The Cabassos are also being accused of siphoning millions of company dollars through shell companies and intermediaries. In addition, Aventura allegedly paid $1 million to fund the Cabasso’s 70-foot luxury yacht.
Federal agents confiscated the yacht at the gated community where the couple live. Agents also seized $3 million dollars from several bank accounts.
The government intercepted shipments carrying Chinese manufactured goods several times, which agents later linked to Aventura’s operations, according to the Justice Department.
Founded in 1999, Aventura self-describes itself as an “innovative designer, developer and manufacturer” of security products. The DOJ says the company has been misleading customers since 2006.
Paolo Zialcita is an intern on NPR’s Newsdesk.
Hundreds of Lufthansa flights have been cancelled. There are reports that flight attendants’ union has and company executives have agreed to preliminary talks this weekend to discuss issues including wages and working conditions.
Germany’s largest airline Lufthansa has grounded 1,300 flights as the carrier attempts to weather internal turbulence caused by thousands its flight attendants on strike. The walkout, expected to last two days, is impacting travel hubs throughout Europe.
The airlines apologized to passengers for the inconvenience, while the flight attendants’ union, UFO, says the strike was unavoidable because labor negotiations with Lufthansa are at a stalemate.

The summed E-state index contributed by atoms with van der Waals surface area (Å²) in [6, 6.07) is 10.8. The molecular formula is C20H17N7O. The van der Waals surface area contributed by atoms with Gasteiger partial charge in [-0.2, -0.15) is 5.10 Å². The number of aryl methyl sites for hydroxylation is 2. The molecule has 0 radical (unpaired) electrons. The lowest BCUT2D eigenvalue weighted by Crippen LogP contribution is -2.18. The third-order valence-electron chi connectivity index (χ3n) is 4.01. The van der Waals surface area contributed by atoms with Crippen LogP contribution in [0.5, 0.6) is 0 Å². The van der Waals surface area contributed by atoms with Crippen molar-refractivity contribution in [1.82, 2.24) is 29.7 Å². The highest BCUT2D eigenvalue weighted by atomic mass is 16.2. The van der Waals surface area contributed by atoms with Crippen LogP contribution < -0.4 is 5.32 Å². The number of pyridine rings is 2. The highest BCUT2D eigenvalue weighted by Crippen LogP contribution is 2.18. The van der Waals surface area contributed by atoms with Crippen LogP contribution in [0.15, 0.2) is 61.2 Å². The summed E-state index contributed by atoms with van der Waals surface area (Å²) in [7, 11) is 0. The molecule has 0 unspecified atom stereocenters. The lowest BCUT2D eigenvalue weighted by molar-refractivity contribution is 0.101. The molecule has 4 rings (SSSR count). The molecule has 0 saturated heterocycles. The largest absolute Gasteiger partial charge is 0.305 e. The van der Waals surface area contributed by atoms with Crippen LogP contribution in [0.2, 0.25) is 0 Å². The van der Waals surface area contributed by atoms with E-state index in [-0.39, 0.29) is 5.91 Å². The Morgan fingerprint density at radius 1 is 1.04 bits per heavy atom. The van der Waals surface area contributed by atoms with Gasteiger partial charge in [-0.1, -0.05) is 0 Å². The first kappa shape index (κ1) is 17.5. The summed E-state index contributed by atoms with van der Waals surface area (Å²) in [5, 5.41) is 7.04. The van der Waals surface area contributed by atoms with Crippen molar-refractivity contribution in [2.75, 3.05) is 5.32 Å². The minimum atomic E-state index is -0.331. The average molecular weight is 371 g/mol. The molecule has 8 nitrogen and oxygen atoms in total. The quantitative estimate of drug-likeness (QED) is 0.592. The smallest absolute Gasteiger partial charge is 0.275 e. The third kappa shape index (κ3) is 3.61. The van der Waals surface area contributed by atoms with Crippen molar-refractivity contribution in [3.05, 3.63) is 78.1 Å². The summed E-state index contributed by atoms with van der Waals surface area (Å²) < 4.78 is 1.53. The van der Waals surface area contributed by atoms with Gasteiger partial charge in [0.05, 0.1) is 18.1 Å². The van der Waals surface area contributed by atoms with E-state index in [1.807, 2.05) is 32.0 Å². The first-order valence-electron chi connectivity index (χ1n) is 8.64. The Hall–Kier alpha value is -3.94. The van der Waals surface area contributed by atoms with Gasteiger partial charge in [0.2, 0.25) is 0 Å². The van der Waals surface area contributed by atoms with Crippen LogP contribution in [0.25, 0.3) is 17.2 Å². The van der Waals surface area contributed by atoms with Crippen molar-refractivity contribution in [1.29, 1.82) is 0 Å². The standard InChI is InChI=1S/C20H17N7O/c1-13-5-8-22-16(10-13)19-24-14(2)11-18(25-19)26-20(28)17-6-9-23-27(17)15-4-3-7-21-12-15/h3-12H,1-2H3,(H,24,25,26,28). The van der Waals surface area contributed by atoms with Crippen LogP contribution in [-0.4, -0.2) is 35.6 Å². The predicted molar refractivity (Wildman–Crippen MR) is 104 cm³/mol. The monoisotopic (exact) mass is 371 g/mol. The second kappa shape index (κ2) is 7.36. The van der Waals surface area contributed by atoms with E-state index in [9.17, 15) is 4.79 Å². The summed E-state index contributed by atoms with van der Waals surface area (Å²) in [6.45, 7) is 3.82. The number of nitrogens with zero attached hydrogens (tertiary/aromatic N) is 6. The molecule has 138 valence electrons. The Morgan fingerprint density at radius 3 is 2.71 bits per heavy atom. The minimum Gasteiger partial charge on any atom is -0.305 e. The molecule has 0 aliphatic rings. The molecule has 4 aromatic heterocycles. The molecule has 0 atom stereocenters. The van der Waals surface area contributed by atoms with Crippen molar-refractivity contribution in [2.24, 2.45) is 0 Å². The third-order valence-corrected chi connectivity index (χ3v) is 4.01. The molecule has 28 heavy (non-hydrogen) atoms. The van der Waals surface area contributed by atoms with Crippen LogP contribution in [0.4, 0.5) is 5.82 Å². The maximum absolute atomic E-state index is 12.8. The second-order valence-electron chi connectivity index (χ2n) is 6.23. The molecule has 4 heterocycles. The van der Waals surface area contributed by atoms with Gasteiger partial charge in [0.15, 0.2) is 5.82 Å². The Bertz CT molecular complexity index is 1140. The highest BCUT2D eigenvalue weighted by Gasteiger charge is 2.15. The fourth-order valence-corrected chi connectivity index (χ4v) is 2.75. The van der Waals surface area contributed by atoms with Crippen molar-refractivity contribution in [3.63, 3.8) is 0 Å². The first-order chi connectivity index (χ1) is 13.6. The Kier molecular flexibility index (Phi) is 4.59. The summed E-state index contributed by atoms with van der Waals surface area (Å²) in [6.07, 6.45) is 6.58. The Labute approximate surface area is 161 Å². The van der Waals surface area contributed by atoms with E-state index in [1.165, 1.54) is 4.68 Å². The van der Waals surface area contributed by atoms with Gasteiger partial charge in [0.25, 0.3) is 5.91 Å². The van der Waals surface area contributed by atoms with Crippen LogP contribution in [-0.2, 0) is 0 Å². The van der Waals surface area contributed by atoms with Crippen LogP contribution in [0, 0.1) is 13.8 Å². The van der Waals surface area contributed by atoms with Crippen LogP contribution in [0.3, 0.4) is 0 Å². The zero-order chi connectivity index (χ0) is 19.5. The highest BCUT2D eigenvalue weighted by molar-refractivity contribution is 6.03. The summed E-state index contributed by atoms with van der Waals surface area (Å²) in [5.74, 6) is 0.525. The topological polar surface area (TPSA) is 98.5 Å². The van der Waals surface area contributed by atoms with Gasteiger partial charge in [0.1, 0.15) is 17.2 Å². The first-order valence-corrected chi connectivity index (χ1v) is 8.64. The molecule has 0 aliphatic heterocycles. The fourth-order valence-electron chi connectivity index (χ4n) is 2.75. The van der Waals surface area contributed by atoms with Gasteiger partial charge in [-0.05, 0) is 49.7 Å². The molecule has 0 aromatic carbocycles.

As NPR’s Rob Schmitz reports, the walkout affects some 180,000 passengers.
“Thousands of Lufthansa flight attendants are striking over pay, pensions and working conditions, and they aren’t planning to return to work until Friday evening,” Schmitz told NPR’s Newscast Unit Thursday.
“Lufthansa and the union representing the flight attendants have been at odds for months over the union’s legal status, and a last-minute effort by the airline to halt the strike failed after a court in Frankfurt confirmed the walkout was legal,” Schmitz said.
According to the English language website The Local Germany, the flight attendants’ union agreed to preliminary talks this weekend, but the strike is not expected to be called off early. The publication adds:
“Lufthansa said it was forced to scrap 700 flights on Thursday and some 600 on Friday, warning that tens of thousands of people will be hit by the action.
“The UFO union said the stoppage would impact all Lufthansa departures from German airports. In the country’s busiest transport hubs at Frankfurt and Munich, a large proportion of planes remained grounded.”
Lufthansa criticized the strike but also offered passengers impacted by the work stoppage assistance rebooking their travel at no cost, according to a company statement.
“The Independent Flight Attendant Organisation (UFO) has called on its cabin crew to go on strike for two days on 7 and 8 November. Lufthansa condemns the strike call in the strongest possible terms,” the statement said. “Affected passengers were transferred to other flights free of charge.”
UPDATE: Lufthansa asks passengers affected by the strike to make use of the self-service facilities for own rebooking, refund of their tickets and issuing rail vouchers. Please find more information about rebooking and care costs here: https://t.co/gAMBf1DB2Y pic.twitter.com/py1gydL8D9
— Lufthansa (@lufthansa) November 7, 2019
In a statement issued before the strike went into effect, the flight attendants’ union accused Lufthansa of not working with them earlier to head off the labor impasse.
“Instead of averting the strike, plans were changed on a massive scale and additional standby services were acquired for the day of the strike,” the statement read.
Flight picketing in front of the Munich Airport Thursday, some holding signs with slogans that read “Change is in the air???” Lufthansa has cancelled a total of 1300 flights due to the announced 48-hour strike by flight attendants.